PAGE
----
Researcher studies pollinator plots for warm season grass lawns
The nation's pollinators are in need of food and housing. Michelle Wisdom is stepping up.
Wisdom, a graduate student in horticulture, is researching ways to incorporate bulbs and other flowers into lawns and other turfgrass areas as a means of providing much needed habitat for pollinating insects.
Bees may be the most widely recognized pollinators of flowering plants, and they are the main pollen spreaders for fruits and vegetables, according to information from the USDA Natural Resource Conservation Service. But many animals help spread pollen about.
Other insects like butterflies, moths and beetles contribute to pollination. So do birds and bats.
Pollinators are in trouble, according the NRCS and other sources. They face challenges from environmental contaminants, disease and parasites. But the most pressing challenge is loss of habitat.
Wisdom said urban spread is the biggest contributer to habitat loss. According to USDA sources, more than 50 million acres of manicured lawns, golf courses, roadsides and other managed turfgrass surfaces make grass the largest agricultural crop in the U.S. Add Monoculture farmlands and the result is that pollinator habitats have become fragmented.
When Wisdom was looking for a master's thesis research project in horticulture, turfgrass professor Mike Richardson suggested she work on the use of bulb flowers in warm-season turfgrasses.
Richardson had done some research on using bulbs to add color to dormant, warm-season grass lawns in early spring, before the grass begins greening up. He had identified a couple bulbs that could persist in lawns planted with aggressive bermudagrass varieties. He thought Wisdom might be able to continue and expand that early work.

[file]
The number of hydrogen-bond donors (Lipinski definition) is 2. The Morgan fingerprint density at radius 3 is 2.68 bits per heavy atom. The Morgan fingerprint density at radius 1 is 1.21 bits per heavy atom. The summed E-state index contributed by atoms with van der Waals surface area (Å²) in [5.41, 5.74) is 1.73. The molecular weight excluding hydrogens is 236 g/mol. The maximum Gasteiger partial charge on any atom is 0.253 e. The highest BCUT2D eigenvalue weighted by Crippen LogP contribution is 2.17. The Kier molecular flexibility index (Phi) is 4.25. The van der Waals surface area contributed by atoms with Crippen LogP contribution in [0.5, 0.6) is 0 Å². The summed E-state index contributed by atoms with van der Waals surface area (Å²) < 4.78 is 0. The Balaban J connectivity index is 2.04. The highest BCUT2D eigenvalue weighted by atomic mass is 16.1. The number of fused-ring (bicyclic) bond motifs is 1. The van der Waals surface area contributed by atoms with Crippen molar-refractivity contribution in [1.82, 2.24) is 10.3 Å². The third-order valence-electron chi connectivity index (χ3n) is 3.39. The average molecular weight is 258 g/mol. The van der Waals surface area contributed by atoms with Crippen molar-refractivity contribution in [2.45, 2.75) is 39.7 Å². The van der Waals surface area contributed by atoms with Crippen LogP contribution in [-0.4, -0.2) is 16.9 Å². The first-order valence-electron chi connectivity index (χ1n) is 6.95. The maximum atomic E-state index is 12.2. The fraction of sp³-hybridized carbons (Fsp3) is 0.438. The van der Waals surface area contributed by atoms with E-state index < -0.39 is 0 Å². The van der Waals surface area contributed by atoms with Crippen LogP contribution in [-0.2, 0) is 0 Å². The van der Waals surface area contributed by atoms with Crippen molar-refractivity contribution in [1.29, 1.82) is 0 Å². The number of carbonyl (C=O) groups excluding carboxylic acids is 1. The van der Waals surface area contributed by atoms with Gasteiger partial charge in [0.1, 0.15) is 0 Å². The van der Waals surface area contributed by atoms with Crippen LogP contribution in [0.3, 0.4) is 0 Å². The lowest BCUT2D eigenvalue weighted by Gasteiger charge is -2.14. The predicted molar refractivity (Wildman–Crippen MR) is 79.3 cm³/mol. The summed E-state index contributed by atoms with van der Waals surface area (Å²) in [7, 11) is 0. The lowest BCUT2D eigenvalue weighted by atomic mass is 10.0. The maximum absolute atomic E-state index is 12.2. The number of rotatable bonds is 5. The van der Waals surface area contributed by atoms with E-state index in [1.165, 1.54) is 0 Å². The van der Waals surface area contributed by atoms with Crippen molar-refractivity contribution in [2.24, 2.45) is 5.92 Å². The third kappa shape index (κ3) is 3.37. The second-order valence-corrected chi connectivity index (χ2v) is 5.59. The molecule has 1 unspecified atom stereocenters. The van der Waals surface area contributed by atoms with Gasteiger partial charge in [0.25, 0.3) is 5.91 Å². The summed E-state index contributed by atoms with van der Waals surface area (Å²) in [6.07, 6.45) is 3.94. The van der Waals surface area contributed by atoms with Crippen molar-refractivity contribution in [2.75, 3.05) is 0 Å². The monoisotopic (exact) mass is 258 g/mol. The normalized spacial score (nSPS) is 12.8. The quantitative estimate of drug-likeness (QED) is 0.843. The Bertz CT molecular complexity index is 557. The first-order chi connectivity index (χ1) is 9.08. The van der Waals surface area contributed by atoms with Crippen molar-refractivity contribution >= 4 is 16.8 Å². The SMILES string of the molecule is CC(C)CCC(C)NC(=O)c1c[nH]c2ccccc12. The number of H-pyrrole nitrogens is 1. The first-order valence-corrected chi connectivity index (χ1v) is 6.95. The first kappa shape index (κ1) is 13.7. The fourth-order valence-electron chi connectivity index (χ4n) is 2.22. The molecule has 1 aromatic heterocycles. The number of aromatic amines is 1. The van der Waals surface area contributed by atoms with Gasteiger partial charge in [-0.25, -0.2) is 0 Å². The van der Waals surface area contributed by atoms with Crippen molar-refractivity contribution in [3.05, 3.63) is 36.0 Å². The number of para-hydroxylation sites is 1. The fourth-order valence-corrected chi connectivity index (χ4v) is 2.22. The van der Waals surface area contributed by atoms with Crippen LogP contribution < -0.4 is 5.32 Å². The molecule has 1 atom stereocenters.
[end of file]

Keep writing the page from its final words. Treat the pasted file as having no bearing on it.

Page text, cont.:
Wisdom, a hobbyist beekeeper, wanted to expand that research to study the potential of flowers to add pollinator habitat to warm-season grass lawns.
She began by looking at more efficient methods for planting large numbers of bulbs. If you're doing a few, just dig a hole put one in. If you're planting several dozen, that's a lot of work. She found that opening a trench with a sod cutter, tossing them in and covering them up works well.
"After two years, you can't tell the difference," she said.
Wisdom observed them to see if bees or other pollinators would use them early in the spring. She was delighted to see bees feeding on the flowers as early as February.
"Bees will come out of the hive on mild winter days to relieve themselves," she said. "And while they're out, they'll feed if blooms are available."
Wisdom also wanted to see if she could find flowering plants that could coexist with bermudagrass or buffalograss during the insects' active season. She said her goal was to create a succession of blooms from early spring through late fall.
"A succession of blooms is best for pollinators," she said. "Most require diverse pollen sources for good health. And they also need a season-long succession of food sources."
The trick with the later flowers was finding plants that not only could coexist with the grasses, but also survive repeated mowings. She was able to find a combination of bulbs, white clovers and a couple other flowering plants that provided a succession of blooms.
In addition to contributing to pollinator habitat, the white clovers are legumes that make their own nitrogen and leave enough of it in the soil to help fertilize the grass.
The combination provided a succession of blooms from as early as January through as late as November. So far, the plants have persisted for two years in her test plots.
Wisdom concedes that those who want a nice, green, manicured lawn will probably not want clover and other plants popping up through the grass.But results of her research will be useful to homeowners who don't mind allowing other plants in their lawns in order to lend a hand to pollinating insects.
Wisdom said another area that would be ideal for adding pollinator habitat would be grassy roadsides. The need, there, would be to use low-height plants that won't block drivers' visibility on the roadways.
Provided by University of Arkansas